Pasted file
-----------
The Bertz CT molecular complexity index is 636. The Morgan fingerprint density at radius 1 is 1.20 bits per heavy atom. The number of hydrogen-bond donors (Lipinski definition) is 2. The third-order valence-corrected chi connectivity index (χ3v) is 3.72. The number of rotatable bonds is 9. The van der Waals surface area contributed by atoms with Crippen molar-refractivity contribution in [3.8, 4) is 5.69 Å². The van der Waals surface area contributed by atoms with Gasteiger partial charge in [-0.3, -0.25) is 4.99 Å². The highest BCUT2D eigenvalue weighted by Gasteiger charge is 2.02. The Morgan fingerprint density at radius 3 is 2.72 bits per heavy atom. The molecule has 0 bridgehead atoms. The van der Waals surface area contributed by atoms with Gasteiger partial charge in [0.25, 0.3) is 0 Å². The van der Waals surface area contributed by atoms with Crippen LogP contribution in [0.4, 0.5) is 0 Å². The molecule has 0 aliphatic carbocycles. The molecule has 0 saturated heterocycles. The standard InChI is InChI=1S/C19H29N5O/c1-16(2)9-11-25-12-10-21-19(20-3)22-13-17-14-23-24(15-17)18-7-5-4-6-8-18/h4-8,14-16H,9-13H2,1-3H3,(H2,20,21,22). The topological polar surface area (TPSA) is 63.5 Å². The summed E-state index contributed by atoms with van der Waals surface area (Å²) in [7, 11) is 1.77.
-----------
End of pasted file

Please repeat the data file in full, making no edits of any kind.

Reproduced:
The Bertz CT molecular complexity index is 636. The Morgan fingerprint density at radius 1 is 1.20 bits per heavy atom. The number of hydrogen-bond donors (Lipinski definition) is 2. The third-order valence-corrected chi connectivity index (χ3v) is 3.72. The number of rotatable bonds is 9. The van der Waals surface area contributed by atoms with Crippen molar-refractivity contribution in [3.8, 4) is 5.69 Å². The van der Waals surface area contributed by atoms with Gasteiger partial charge in [-0.3, -0.25) is 4.99 Å². The highest BCUT2D eigenvalue weighted by Gasteiger charge is 2.02. The Morgan fingerprint density at radius 3 is 2.72 bits per heavy atom. The molecule has 0 bridgehead atoms. The van der Waals surface area contributed by atoms with Gasteiger partial charge in [0.25, 0.3) is 0 Å². The van der Waals surface area contributed by atoms with Crippen LogP contribution in [0.4, 0.5) is 0 Å². The molecule has 0 aliphatic carbocycles. The molecule has 0 saturated heterocycles. The standard InChI is InChI=1S/C19H29N5O/c1-16(2)9-11-25-12-10-21-19(20-3)22-13-17-14-23-24(15-17)18-7-5-4-6-8-18/h4-8,14-16H,9-13H2,1-3H3,(H2,20,21,22). The topological polar surface area (TPSA) is 63.5 Å². The summed E-state index contributed by atoms with van der Waals surface area (Å²) in [7, 11) is 1.77.